For me, highlights of the procedure included:
- Once the aortic valve was removed, Dr. Stelzer spent a good amount of time removing excess calcium from the inner parts of the heart that could inhibit valvular function going forward.
The Patient’s Calcified Bicuspid Aortic Valve
- For this procedure, the patient, who was in his late 40’s, chose to have a tissue valve replacement. As shown below, a porcine valve — the Medtronic Freestyle Bioprosthesis — was selected as the heart valve replacement device.
Medtronic Freestyle Aortic Bioprosthesis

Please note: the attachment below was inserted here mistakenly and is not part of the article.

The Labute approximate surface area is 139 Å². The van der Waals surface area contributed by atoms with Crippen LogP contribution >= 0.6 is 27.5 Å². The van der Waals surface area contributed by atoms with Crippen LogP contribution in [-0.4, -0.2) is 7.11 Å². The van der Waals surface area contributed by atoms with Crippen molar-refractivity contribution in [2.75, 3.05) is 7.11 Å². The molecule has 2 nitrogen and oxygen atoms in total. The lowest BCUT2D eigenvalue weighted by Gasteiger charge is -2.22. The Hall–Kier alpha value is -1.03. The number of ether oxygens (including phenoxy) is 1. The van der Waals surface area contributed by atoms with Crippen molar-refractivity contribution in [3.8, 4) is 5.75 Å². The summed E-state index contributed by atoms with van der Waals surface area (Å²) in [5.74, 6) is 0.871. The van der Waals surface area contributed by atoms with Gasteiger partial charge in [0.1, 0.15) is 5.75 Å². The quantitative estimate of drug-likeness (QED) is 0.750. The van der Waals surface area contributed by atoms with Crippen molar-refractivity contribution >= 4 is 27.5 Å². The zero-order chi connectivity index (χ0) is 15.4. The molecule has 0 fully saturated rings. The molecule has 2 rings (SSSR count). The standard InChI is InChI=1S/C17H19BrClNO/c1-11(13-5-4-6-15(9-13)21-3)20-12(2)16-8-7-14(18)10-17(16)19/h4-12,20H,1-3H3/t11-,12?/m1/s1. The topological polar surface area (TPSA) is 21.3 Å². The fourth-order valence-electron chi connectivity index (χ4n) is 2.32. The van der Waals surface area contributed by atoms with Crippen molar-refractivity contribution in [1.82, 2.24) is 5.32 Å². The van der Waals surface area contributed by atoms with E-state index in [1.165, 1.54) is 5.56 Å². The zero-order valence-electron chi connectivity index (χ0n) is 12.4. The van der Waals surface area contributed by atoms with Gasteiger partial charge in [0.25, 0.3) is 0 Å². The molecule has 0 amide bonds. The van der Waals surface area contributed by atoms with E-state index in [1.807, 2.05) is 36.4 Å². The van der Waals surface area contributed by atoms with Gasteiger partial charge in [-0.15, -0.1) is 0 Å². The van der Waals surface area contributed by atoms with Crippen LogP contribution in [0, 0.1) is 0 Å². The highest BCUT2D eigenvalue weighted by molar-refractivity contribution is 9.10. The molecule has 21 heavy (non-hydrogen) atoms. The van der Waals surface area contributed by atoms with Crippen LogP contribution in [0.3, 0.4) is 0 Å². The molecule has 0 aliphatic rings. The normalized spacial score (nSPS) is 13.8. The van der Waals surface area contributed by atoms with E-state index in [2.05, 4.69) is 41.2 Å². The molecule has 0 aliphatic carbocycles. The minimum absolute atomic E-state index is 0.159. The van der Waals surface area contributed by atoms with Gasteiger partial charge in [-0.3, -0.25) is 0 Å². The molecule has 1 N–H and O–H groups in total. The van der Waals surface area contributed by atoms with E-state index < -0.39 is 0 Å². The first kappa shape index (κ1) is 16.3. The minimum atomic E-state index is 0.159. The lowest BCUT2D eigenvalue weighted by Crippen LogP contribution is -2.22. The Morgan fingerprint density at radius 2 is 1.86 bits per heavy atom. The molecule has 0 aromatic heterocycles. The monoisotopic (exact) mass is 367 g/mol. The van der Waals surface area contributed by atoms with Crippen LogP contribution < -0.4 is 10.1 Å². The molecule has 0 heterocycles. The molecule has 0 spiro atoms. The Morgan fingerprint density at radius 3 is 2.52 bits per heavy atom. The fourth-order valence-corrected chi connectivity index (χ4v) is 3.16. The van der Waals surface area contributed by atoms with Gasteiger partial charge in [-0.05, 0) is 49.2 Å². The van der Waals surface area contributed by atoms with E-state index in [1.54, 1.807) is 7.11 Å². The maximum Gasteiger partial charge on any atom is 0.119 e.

- The patient’s aortic root was also dilated. To prevent the possibility of an aortic aneurysm or aortic dissection, Dr. Stelzer also performed an aortic root replacement using a Dacron aortic graft. The graft was sutured directly onto the aortic valve replacement (see picture below).
During the 4-hour procedure, I was able to discuss the operation with several members of Dr. Stelzer’s medical team, including Dr. David Reich, the Chair of the Department of Anesthesiology at Mount Sinai. Below, Dr. Reich showed me the pre-operative echocardiogram which showed the calcified leaflets.
Dr. Reich Shows Me The Calcified Leaflets On Echo
While I learned a lot about cardiac surgery during these discussions, I also learned a lot about the team’s appreciation for Dr. Stelzer.